industry the erstwhile farmers took as naturally as a duck to water. From 65 per cent, to 70 per cent, of these immigrants of poor physique remain in New York City, to add to the congestion of the lower east side. Of the remaining 30 per cent, the majority go to Baltimore, Philadelphia, Chicago and other large cities, where they are rapidly building up Ghettos similar to that of New York.
The geographical distribution of the Hebrews landed in New York during 1903 is shown in the table given below.
|Ratio to Total|
|New York||50,945||67||per cent.|
|All other states||4,133||5||"|
Four fifths of the male adults are skilled in some light occupation, and this fact, coupled with their physical incapacity for hard labor, forces them into the sweat-shop. The addition each year of thousands of these sweat-shop workers to the lower east side of New York has produced a condition of affairs that beggars description.
Manager Frankel in 'The Twenty-seventh Annual Report of the United Hebrew Charities of New York,' October, 1901, says:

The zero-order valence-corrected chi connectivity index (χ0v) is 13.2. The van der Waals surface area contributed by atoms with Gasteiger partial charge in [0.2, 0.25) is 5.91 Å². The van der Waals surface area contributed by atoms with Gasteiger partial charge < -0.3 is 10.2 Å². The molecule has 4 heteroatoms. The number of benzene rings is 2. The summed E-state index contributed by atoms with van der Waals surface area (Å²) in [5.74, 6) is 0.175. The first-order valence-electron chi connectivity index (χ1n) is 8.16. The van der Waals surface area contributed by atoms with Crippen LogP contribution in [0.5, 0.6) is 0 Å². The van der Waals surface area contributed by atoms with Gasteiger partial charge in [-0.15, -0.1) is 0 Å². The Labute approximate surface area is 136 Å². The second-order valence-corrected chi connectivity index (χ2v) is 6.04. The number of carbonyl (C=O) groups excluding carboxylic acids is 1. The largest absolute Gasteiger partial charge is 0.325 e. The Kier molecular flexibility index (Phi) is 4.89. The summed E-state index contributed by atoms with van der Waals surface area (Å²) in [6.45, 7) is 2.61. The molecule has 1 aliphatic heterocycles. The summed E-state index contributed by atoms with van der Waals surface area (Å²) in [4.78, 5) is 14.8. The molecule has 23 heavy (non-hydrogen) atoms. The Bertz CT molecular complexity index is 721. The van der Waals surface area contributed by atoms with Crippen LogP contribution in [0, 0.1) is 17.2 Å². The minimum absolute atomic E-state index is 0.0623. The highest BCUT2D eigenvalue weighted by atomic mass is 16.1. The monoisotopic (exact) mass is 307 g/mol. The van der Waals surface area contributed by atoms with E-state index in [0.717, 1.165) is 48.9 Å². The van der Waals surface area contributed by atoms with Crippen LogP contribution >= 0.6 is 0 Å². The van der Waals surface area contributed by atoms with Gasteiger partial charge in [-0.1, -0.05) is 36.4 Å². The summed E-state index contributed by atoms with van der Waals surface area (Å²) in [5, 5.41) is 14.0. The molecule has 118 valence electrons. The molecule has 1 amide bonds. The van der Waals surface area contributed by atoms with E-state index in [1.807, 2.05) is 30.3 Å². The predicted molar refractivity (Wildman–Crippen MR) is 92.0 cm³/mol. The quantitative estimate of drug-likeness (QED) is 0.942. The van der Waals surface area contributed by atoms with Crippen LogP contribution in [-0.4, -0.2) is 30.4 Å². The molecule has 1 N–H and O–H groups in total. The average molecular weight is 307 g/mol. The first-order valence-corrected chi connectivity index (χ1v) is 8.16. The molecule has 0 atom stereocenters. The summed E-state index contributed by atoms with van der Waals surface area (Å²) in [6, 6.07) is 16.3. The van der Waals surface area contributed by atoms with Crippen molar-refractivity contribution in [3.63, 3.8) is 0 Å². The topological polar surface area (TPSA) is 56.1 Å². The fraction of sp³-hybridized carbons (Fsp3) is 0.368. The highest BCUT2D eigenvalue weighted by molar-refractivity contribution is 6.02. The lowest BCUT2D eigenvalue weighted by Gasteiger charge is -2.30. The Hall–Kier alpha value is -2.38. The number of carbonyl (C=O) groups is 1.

But the evil conditions of the houses and the deteriorating influences of the sweat shops of the great Ghetto soon work havoc among these people, and after an interval of two or three years they come to us in numbers for relief. . . . Furthermore, in line with our belief, that the ounce of prevention is worth a pound of cure, and that as law-abiding citizens of our country, we should not run against public sentiment nor pose as violators of the law, we have come to an understanding with the London Board of Guardians whereby the unwise shipment of Jewish immigrants, who are not adapted to conditions of life in this country, will be stopped. Hitherto we have had to bear the burden which should properly have been borne by our British co-religionists. They were perfectly willing to furnish free transportation to those persons who were unable to make a living in England, but who believed if they could only reach the shores of America (which means New York to all Jewish immigrants) their troubles would be at an end. . . .